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ON MEDIA

Ravens coach gives scoops on radio program

Billick the reporter

December 14, 2007|By RAY FRAGER

Back again to provide sports media notes and to let you know I can really shake it down (to quote the Contours):

If you think back over the Ravens' season - though maybe there are many parts you'd rather forget - you might recall how certain bits of news came from coach Brian Billick, except he wasn't announcing them before a group of reporters.

He has used his radio show on WBAL (1090 AM) to report injury news on B.J. Sams, Trevor Pryce and Chris McAlister and name Kyle Boller the starting quarterback. Was he intentionally bypassing the media? That's not the case, a Ravens official said.

"The whole system has changed," said Kevin Byrne, Ravens senior vice president of public and community relations. "There's no news cycle anymore. When news is out, it's out."

So when Billick gets information on Tuesday, one of the few days he doesn't meet with reporters, he disseminates it via his radio show.

"We're a really transparent organization," Byrne said. "We don't sit on news. ... The only time we'll hide anything is when it would put us at a competitive disadvantage.

"We're not holding news so we can break it on the show and get bigger ratings."

(Somehow, that reminds me of the old Comedy Central Daily Show slogan: "When news breaks, we fix it.")

Considering the way the game quickly got out of hand, Baltimore's television audience stayed with Sunday night's Ravens-Indianapolis Colts game for quite a while. During the first hour, NBC's game telecast on WBAL/Channel 11 drew 27.4 percent of the viewers. The rating dropped only to 25.3 in the second hour. By the last segment (10:30 p.m. to 11:15 p.m.), though, it was down to 21.6.

Criticize ESPN if you will, but it has done something very right by making Le Anne Schreiber its ombudsman.

Her most recent column on ESPN.com takes the network to task for letting its Barry Bonds indictment coverage drone on and on, far beyond the amount of actual information available to report, and for letting Kirk Herbstreit air the "news" that Les Miles was leaving Louisiana State to become Michigan's football coach based on "a single, anonymous, uncorroborated source."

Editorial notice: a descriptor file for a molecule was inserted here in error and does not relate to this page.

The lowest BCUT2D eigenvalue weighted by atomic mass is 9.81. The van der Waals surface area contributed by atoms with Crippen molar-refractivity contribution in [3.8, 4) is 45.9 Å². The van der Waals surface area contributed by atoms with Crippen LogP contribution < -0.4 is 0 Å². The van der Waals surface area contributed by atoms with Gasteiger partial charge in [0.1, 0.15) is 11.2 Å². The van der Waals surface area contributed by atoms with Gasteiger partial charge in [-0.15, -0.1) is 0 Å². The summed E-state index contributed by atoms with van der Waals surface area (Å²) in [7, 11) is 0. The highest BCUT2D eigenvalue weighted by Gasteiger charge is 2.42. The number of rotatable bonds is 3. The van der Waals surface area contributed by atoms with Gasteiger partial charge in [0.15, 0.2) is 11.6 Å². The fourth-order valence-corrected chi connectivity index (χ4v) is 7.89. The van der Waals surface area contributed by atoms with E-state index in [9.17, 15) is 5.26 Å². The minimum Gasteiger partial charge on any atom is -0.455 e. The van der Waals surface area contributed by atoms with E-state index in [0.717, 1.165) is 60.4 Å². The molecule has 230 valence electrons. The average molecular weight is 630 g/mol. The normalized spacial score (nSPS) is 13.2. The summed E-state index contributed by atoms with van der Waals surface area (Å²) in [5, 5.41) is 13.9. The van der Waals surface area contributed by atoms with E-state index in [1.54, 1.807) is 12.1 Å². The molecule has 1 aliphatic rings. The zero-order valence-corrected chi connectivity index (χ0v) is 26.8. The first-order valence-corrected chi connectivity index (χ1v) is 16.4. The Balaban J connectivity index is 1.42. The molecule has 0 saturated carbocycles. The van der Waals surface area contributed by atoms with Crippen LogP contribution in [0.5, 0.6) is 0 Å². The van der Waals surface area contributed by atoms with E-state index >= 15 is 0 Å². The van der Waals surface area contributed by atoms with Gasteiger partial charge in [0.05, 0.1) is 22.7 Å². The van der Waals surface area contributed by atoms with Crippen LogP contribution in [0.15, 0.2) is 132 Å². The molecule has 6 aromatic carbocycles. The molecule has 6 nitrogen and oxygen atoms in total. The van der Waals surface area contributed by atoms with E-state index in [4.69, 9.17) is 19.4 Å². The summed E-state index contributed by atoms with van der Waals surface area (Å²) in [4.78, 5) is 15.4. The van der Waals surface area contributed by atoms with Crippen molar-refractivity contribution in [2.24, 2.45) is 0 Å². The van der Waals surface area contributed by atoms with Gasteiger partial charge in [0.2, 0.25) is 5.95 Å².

Schreiber wrote: "Why did ESPN go with a story that risked affecting outcomes - the [Southeastern Conference] championship game and the job negotiations - by itself becoming an unforeseen circumstance? ... In my mind, Herbstreit, a former Ohio State quarterback and not an experienced reporter, was less to blame for this ill-founded scoop than the senior College GameDay producers who should have advised him against going on air with such shaky information."

Where would ESPN's Mitchell Report coverage yesterday have been without former Sun Orioles reporters? The prominent talking heads included the network's Tim Kurkjian and Buster Olney, plus Houston Chronicle columnist Richard Justice. Maybe part of their rise to national profiles has to do with enduring working with me.

Speaking of Sun reporters, baseball writer and baltimoresun.com blogger Roch Kubatko will join Mid-Atlantic Sports Network's Jim Hunter for the weekly Orioles Hot Stove show on WHFS (105.7 FM) and MASN. The program debuts tonight at 7 on WHFS, then is televised on tape at 9 p.m. at MASN. Starting on Jan. 11, the show will be simulcast on radio and TV at 7.

Meanwhile, I'm lucky I get to watch TV, much less appear on it.

ray.frager@baltsun.com

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